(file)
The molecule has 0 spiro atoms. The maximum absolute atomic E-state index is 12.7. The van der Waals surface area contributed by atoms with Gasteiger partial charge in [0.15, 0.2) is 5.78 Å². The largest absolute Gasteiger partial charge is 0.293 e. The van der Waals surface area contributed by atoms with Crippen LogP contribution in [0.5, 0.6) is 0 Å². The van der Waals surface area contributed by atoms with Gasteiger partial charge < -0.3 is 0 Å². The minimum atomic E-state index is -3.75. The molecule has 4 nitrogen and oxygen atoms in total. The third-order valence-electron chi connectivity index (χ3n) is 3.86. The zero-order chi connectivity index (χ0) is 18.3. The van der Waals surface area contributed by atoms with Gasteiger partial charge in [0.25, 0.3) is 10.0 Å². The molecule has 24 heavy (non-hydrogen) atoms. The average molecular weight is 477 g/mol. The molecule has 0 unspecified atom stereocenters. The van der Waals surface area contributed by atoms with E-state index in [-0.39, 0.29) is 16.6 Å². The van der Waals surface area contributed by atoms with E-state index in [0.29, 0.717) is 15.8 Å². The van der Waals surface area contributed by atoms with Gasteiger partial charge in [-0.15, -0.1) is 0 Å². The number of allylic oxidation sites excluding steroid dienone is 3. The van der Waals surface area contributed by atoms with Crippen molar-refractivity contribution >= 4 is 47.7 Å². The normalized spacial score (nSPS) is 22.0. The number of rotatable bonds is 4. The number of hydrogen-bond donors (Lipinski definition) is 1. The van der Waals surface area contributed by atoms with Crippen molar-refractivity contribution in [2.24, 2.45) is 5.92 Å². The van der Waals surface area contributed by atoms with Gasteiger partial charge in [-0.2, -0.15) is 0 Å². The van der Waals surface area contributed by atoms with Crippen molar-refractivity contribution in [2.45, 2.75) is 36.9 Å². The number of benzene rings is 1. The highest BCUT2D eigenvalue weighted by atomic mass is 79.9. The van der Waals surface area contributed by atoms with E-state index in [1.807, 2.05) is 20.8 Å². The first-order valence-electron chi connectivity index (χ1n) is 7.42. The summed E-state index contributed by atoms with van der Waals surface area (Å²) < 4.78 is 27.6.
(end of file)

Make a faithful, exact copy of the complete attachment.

The molecule has 0 spiro atoms. The maximum absolute atomic E-state index is 12.7. The van der Waals surface area contributed by atoms with Gasteiger partial charge in [0.15, 0.2) is 5.78 Å². The largest absolute Gasteiger partial charge is 0.293 e. The van der Waals surface area contributed by atoms with Crippen LogP contribution in [0.5, 0.6) is 0 Å². The van der Waals surface area contributed by atoms with Gasteiger partial charge < -0.3 is 0 Å². The minimum atomic E-state index is -3.75. The molecule has 4 nitrogen and oxygen atoms in total. The third-order valence-electron chi connectivity index (χ3n) is 3.86. The zero-order chi connectivity index (χ0) is 18.3. The van der Waals surface area contributed by atoms with Gasteiger partial charge in [0.25, 0.3) is 10.0 Å². The molecule has 24 heavy (non-hydrogen) atoms. The average molecular weight is 477 g/mol. The molecule has 0 unspecified atom stereocenters. The van der Waals surface area contributed by atoms with E-state index in [-0.39, 0.29) is 16.6 Å². The van der Waals surface area contributed by atoms with E-state index in [0.29, 0.717) is 15.8 Å². The van der Waals surface area contributed by atoms with Gasteiger partial charge in [-0.15, -0.1) is 0 Å². The number of allylic oxidation sites excluding steroid dienone is 3. The van der Waals surface area contributed by atoms with Crippen molar-refractivity contribution >= 4 is 47.7 Å². The normalized spacial score (nSPS) is 22.0. The number of rotatable bonds is 4. The number of hydrogen-bond donors (Lipinski definition) is 1. The van der Waals surface area contributed by atoms with Crippen molar-refractivity contribution in [2.24, 2.45) is 5.92 Å². The van der Waals surface area contributed by atoms with Gasteiger partial charge in [-0.2, -0.15) is 0 Å². The van der Waals surface area contributed by atoms with Crippen molar-refractivity contribution in [2.45, 2.75) is 36.9 Å². The number of benzene rings is 1. The highest BCUT2D eigenvalue weighted by atomic mass is 79.9. The van der Waals surface area contributed by atoms with E-state index in [1.807, 2.05) is 20.8 Å². The first-order valence-electron chi connectivity index (χ1n) is 7.42. The summed E-state index contributed by atoms with van der Waals surface area (Å²) < 4.78 is 27.6.